One of eleven candidates for mayor in the primary on April 7 -- she came in 7th with 6.5% of the vote -- Harding says she believes her message "got lost amid the noise of so many, predominantly liberal candidates."
“People were confused,” Harding says. “They were overloaded with information and given almost no time to sift through it. Many voters gave up and just marked the name they recognized, which is how we wound up with Dickert and Turner on the ballot. Politically, there is almost no difference between them, but they are both well known.”
The rest of her statement follows:
Harding believes that, with the primary over, voters will be able to see a clear difference between herself and the remaining candidates. “I am the only contestant,” she says, “who understands the damage over-taxation and over-regulation has done to this city. I am the only one with the qualifications to cut the waste from the budget, fight unnecessary regulation and make this a truly business-friendly town. I am the only one who sees that the KRM cannot possibly bring prosperity to a city where individuals and businesses leave every day because of our violent crime, poor schools and staggering tax burden.Harding added that if she is not invited to participate in RCEDC's members-only forum Monday at CATI in Sturtevant, then she will be on the steps at Memorial Hall, April 20, at 7:30 am, coffee in hand, and will welcome questions. "Watch the sun come up on Racine! It's time shed light on the office of Mayor!!!" she said.
“Finally,” she says, “I am the only candidate who brings a CPA’s skills and unassailable character to a position badly tarnished by ineptitude and scandal.”
Harding claims she is not trying to draw votes from either remaining candidate. “Many people don’t consider either candidate an acceptable choice for mayor. My goal is to give them a better option.”
As a registered write-in candidate, Harding says her supporters don’t even have to spell her name correctly. “The vote-counters will be on the lookout for any variation of ‘Jody Harding’ or just ‘Jody’,” she says. “They’ll know that’s me.”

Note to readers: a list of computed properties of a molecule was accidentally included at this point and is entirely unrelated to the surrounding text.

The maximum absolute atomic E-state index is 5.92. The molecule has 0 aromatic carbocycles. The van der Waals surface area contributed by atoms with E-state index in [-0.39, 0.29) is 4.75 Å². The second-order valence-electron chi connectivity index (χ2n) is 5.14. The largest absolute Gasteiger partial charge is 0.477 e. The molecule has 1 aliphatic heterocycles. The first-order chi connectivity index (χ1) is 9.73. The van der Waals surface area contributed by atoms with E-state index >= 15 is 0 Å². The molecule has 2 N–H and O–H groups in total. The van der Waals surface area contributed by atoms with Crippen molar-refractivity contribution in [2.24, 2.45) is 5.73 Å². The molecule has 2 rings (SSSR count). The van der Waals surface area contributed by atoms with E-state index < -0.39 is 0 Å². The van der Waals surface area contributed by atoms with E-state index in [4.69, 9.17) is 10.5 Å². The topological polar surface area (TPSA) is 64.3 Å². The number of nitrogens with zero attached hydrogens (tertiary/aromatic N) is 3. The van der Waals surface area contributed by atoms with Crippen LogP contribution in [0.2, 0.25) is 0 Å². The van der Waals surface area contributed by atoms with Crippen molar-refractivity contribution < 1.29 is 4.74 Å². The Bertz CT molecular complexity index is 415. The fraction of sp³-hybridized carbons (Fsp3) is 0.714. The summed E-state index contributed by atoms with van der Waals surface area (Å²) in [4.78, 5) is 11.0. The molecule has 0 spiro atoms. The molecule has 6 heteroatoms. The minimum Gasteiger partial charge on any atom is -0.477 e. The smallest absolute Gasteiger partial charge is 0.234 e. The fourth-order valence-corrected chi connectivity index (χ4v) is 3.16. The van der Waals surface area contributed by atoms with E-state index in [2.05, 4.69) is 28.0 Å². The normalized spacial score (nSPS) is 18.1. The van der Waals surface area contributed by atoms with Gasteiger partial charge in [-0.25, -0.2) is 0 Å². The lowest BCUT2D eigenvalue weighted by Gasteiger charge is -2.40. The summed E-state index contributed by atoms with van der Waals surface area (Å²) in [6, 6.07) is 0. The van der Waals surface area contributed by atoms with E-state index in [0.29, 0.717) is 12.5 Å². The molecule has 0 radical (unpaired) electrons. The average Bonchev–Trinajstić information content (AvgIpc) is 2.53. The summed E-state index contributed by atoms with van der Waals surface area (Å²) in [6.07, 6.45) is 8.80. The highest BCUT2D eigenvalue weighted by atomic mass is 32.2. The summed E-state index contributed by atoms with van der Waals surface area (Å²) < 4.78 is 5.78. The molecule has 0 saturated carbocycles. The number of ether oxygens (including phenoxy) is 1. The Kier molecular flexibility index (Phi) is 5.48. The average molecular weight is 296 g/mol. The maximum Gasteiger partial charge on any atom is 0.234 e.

Harding says she has been inspired to continue the fight by the dedication of taxpayers attending the TEA Parties being held across the country. She attended one of the rallies yesterday in Madison.
“The enthusiasm and conviction of the people at these events is amazing,” she says. “The taxpayers of this country, the backbone of America, aren’t ready to roll over and let Big Government take away our liberty, our prosperity and our children’s future. The silent majority is starting to make itself heard. I’m thrilled to be part of that movement.”
Harding suggests that anyone interested in more information about her stand on issues visit her website. Asked if she really believes a write-in candidate can upset two of the best-known names in Racine, Harding replied, “’Write in! Right on! Right now!’ People voted for Obama in 2008 because they wanted to be part of history. We can make history here in Racine on May 5th.”
Harding is a CPA and a member of the Racine Taxpayers’ Association. She will be speaking at the “Taxpayer Tea’d Off Party” being held Saturday, April 18, at noon at City Hall.
The Journal Times reports this afternoon that Jody Harding has declared herself a write-in candidate for mayor.
Declaring and filing, even as a write-in, are two different things, however. According to Assistant City Clerk Donna Deuster, nobody has yet filed the necessary paperwork, Campaign Registration Statement Form EB-1, to become an official write-in. But there is no deadline, so Harding can still file in plenty of time for the May 5 special election.
Harding, who more than a year ago announced her intention of running against then-mayor Gary Becker, came in 7th out of 11 candidates for mayor in the April 7 primary. She garnered 658 votes, out of 10,127 cast -- or 6.5%.
Since the primary, the blogosphere has been full of suggestions that she, or one of the other so-called conservatives on the non-partisan ballot -- Jaimie Charon or Greg Helding -- mount a write-in campaign to oppose John Dickert, who came in first in the primary, with 2,308 votes, and Bob Turner, who came in second, with 1,673.
Others have wondered whether Harding will be invited to participate in already scheduled candidate forums. Before her write-in candidacy was announced, we asked that question, as a hypothetical, of Kelly Gallaher of Community for Change. No, we were told, since anyone can declare themselves a write-in candidate.
Harding's message during the campaign was one of "cut spending, cut taxes, increase efficiency, do more with less." She is also an opponent of KRM.